Social Media

After reading the article “Small Change: Why the Revolution Will Not be Tweeted” by Malcolm Gladwell, he basically explains in this article the difference between the activist now and the activist people of back then. He explains how people use technology now to be known and step up, when decades ago they would do all of that in person. Gladwell uses great examples throughout his essay, he starts off by telling us the story of four college students started a protest just by sitting in a “whites only” lunch counter in Greensboro, North Carolina. He uses this example to prove that many of us wouldn't do that today, many people today wouldn't stand up for what they believe in person and would rather do it by pressing “like” or the “re-tweet” button behind a computer screen. Gladwell uses logos to support his ideas when he uses the example of the Facebook page of Save Darfur Coalition that is found in page 321 on the bed-ford handbook. Gladwell uses ethos by pointing out in some example on how people use the internet for the wrong causes. He insisted that many people use technology to contribute to small changes when they could be outside and focusing on more important ones. After all, Gladwell argues that social networking used to promote big changes doesn't work because the internet isn't a strong source to bring people together and fight, without leadership this only causes small changes.

Small Change

In his essay titled, “Small Change: Why the Revolution Will Not Be Tweeted” Malcolm Gladwell, voted one of Time Magazine’s top 100 Most Influential People, argues that contrary to popular belief, the week-ties nature of social media will never amount to the activist movements of our past. He primarily uses ethos, or in other words, works to establish his credibility with the audience.  He first proves that he is knowledgeable about the Woolworth’s sit-in that took place in Greensboro, North Carolina in 1960. He does this by providing great specifics like the names, dates, and what happened not only in Greensboro the days and weeks after, but also what happened in neighboring communities. He even knows how each of the original four protestors knew each other. However, his knowledge in history far surpassed that of just this one Civil Rights movement; it also expanded to World history, black history, and even contemporary knowledge of the goings-on with political upheaval in places like Iran or Darfur. He also reinforces his station by quoting authors, sociologists, journalists, businessmen, all of whom are thought to be well-educated people.  He even goes so far as to discredit some of them in order to further prove the fallacy in their arguments. However, he does make himself appear to be fair by nonetheless presenting each of their sides. His concessions allow him to present his points fairly while pointing out the discrepancies in some opinions of his cohorts. In fact, he even points out how what was once deemed the Twitter Revolution, a movement to promote democracy during the elections, was actually merely Americans commenting on the events taking place in Iran rather than the Iranian people themselves. Yet, is in depth-analysis from a sociological perspective seems to be the factor that ultimately wins over the audience however. He gives prime examples like the web pages set up for Darfur, or bone marrow registry, to illustrate the inefficiency of social media to motivate people to real, sacrificial change like that seen in the Civil Rights Movement. In closing, Gladwell emphasizes the idea that when social media is used for things like helping wall streeters get phones back from teenage girls, it is silly to the same platform could ever bring about revolution.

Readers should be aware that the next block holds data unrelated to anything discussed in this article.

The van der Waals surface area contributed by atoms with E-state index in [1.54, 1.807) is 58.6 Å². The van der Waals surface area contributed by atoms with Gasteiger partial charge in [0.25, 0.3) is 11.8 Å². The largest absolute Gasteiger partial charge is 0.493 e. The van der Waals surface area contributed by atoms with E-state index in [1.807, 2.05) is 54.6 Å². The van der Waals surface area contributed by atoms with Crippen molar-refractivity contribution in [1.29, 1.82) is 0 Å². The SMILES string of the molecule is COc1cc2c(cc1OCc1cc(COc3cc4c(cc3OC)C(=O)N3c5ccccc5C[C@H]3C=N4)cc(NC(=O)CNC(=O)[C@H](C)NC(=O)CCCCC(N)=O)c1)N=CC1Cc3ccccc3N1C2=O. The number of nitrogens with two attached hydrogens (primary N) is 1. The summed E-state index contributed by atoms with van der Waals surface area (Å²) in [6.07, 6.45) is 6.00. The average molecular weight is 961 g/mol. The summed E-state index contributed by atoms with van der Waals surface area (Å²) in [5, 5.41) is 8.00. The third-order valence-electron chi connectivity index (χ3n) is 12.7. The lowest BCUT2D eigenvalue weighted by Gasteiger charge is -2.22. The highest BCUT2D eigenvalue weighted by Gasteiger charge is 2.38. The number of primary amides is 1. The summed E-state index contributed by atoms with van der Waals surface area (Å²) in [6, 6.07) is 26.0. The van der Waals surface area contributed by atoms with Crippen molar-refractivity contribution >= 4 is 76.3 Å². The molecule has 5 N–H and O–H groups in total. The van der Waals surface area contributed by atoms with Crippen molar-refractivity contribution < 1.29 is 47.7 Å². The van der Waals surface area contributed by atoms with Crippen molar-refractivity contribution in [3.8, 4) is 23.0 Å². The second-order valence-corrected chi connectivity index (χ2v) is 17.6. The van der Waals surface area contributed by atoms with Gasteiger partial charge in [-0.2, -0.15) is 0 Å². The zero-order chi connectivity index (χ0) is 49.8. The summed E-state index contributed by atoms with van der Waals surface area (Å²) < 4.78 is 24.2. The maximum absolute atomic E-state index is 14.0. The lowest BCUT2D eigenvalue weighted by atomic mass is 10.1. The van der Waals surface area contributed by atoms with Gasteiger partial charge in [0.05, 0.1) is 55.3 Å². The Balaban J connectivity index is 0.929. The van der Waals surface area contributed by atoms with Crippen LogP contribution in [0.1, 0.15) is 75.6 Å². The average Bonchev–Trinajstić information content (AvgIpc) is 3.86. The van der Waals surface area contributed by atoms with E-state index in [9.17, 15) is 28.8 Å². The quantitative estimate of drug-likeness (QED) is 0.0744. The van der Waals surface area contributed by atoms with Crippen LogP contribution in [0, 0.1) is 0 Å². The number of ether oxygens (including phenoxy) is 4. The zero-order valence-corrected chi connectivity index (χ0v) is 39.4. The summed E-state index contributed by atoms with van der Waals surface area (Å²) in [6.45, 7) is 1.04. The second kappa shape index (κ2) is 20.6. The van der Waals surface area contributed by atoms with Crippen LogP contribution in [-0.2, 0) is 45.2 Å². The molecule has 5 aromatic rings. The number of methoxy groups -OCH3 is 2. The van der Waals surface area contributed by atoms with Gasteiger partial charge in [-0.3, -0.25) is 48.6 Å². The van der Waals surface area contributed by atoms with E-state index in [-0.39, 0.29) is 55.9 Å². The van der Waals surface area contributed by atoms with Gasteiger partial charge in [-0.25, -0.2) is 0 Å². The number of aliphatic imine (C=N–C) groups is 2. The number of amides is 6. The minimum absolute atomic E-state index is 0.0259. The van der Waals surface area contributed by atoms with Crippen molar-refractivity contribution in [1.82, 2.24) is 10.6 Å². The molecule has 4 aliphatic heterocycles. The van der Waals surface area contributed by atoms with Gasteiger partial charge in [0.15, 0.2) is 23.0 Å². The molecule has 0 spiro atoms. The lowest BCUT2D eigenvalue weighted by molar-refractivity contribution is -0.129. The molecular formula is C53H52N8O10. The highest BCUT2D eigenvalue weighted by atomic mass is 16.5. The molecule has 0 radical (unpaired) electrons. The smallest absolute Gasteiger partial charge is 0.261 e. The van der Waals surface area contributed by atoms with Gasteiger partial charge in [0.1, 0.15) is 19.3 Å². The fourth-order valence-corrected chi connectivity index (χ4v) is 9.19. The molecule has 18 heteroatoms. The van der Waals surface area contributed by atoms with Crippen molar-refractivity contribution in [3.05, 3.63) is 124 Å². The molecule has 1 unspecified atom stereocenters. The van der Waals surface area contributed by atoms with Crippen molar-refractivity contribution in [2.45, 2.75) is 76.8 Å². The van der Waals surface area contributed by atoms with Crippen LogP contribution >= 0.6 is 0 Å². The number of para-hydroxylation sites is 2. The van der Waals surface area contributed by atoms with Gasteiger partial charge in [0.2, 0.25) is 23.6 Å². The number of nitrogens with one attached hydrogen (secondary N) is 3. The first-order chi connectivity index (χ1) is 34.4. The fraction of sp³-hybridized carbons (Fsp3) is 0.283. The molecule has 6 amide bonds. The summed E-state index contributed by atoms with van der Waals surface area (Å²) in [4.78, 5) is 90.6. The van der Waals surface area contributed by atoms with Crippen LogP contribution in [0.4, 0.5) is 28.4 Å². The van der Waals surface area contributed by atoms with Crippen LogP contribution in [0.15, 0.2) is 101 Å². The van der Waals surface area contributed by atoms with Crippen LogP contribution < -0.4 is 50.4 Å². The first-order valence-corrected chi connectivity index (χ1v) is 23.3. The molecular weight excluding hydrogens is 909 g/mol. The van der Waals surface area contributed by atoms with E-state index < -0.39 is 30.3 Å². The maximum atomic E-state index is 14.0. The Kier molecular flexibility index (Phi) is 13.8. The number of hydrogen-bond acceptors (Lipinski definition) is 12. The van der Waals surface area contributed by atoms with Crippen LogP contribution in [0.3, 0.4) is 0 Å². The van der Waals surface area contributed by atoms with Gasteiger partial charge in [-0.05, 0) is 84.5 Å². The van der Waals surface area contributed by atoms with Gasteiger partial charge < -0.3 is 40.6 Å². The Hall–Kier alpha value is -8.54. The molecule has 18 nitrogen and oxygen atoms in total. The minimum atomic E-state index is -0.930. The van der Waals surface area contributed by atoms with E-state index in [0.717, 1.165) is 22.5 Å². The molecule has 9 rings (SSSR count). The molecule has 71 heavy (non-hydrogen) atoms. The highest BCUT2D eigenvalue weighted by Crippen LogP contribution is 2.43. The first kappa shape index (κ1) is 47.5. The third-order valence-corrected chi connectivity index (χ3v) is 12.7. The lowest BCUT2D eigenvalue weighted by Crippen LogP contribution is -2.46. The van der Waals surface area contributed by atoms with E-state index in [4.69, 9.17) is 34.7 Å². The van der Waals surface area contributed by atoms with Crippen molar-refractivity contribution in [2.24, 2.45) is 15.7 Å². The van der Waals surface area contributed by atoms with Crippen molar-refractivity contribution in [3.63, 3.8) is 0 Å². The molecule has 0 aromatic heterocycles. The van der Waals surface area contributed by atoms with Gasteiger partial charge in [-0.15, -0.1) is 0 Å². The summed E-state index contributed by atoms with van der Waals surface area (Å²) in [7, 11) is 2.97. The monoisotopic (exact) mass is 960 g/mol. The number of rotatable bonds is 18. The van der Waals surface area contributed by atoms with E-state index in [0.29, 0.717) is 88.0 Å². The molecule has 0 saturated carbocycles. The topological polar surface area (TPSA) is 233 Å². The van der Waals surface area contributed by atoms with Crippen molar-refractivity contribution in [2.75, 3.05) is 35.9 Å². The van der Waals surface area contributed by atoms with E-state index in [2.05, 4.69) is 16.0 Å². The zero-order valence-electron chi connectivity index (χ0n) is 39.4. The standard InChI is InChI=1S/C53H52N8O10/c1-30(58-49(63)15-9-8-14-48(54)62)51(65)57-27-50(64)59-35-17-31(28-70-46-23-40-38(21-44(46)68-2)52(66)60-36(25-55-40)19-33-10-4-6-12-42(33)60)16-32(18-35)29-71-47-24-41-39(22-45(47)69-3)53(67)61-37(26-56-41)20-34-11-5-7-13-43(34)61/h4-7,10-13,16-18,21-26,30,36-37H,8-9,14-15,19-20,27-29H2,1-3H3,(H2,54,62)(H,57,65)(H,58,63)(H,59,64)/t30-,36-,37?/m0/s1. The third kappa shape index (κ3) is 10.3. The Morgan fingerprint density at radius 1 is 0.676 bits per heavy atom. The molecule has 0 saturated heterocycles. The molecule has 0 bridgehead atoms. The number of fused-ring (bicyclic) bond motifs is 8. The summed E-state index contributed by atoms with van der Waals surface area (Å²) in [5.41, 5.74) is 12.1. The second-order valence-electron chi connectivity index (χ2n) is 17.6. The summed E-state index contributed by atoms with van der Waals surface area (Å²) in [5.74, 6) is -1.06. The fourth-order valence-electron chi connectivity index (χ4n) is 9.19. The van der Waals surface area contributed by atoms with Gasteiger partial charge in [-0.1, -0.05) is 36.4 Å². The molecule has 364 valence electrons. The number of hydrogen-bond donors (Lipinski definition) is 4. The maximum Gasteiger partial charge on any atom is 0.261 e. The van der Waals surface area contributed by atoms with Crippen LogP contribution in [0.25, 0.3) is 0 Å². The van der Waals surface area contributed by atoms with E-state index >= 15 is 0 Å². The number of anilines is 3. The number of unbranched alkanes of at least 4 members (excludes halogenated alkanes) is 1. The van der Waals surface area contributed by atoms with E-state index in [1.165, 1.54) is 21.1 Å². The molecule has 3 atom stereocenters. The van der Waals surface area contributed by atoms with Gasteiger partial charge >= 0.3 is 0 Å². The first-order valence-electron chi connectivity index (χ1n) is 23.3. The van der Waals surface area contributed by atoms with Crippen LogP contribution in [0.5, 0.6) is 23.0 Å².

Thursday, April 9, 2015

Author's Self-portrayal